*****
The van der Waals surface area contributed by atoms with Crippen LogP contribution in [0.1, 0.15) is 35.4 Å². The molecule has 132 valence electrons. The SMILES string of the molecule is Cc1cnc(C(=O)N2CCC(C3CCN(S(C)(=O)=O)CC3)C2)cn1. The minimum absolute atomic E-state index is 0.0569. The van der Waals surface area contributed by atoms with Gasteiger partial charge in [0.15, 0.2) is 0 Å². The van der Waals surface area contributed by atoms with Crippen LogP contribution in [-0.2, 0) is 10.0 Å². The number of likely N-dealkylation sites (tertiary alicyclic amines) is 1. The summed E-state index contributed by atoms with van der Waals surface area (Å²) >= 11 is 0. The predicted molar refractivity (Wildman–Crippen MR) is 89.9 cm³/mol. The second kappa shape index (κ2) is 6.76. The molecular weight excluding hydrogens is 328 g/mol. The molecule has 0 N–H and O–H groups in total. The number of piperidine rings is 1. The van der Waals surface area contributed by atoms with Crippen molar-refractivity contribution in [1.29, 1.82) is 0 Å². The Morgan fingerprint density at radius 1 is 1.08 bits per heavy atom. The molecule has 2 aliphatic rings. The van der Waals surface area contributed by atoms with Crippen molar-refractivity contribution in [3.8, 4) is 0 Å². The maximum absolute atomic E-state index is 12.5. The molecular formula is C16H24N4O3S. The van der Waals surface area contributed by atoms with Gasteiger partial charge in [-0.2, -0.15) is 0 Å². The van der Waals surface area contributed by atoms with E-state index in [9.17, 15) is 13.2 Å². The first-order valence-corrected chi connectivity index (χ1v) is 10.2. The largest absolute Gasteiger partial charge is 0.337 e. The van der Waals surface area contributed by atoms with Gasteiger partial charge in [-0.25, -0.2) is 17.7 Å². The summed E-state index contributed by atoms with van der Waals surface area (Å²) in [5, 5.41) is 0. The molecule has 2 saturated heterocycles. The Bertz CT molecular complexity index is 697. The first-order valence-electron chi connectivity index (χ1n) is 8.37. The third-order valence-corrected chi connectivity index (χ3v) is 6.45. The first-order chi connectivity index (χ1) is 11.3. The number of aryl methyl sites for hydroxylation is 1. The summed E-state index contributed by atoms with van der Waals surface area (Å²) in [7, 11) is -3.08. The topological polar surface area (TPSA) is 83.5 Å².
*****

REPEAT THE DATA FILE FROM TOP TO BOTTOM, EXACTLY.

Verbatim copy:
The van der Waals surface area contributed by atoms with Crippen LogP contribution in [0.1, 0.15) is 35.4 Å². The molecule has 132 valence electrons. The SMILES string of the molecule is Cc1cnc(C(=O)N2CCC(C3CCN(S(C)(=O)=O)CC3)C2)cn1. The minimum absolute atomic E-state index is 0.0569. The van der Waals surface area contributed by atoms with Gasteiger partial charge in [0.15, 0.2) is 0 Å². The van der Waals surface area contributed by atoms with Crippen LogP contribution in [-0.2, 0) is 10.0 Å². The number of likely N-dealkylation sites (tertiary alicyclic amines) is 1. The summed E-state index contributed by atoms with van der Waals surface area (Å²) >= 11 is 0. The predicted molar refractivity (Wildman–Crippen MR) is 89.9 cm³/mol. The second kappa shape index (κ2) is 6.76. The molecular weight excluding hydrogens is 328 g/mol. The molecule has 0 N–H and O–H groups in total. The number of piperidine rings is 1. The van der Waals surface area contributed by atoms with Crippen molar-refractivity contribution in [1.29, 1.82) is 0 Å². The Morgan fingerprint density at radius 1 is 1.08 bits per heavy atom. The molecule has 2 aliphatic rings. The van der Waals surface area contributed by atoms with Crippen molar-refractivity contribution in [3.8, 4) is 0 Å². The maximum absolute atomic E-state index is 12.5. The molecular formula is C16H24N4O3S. The van der Waals surface area contributed by atoms with Gasteiger partial charge in [-0.2, -0.15) is 0 Å². The van der Waals surface area contributed by atoms with E-state index in [9.17, 15) is 13.2 Å². The first-order valence-corrected chi connectivity index (χ1v) is 10.2. The largest absolute Gasteiger partial charge is 0.337 e. The van der Waals surface area contributed by atoms with Gasteiger partial charge in [-0.25, -0.2) is 17.7 Å². The summed E-state index contributed by atoms with van der Waals surface area (Å²) in [5, 5.41) is 0. The molecule has 2 saturated heterocycles. The Bertz CT molecular complexity index is 697. The first-order valence-electron chi connectivity index (χ1n) is 8.37. The third-order valence-corrected chi connectivity index (χ3v) is 6.45. The first-order chi connectivity index (χ1) is 11.3. The number of aryl methyl sites for hydroxylation is 1. The summed E-state index contributed by atoms with van der Waals surface area (Å²) in [7, 11) is -3.08. The topological polar surface area (TPSA) is 83.5 Å².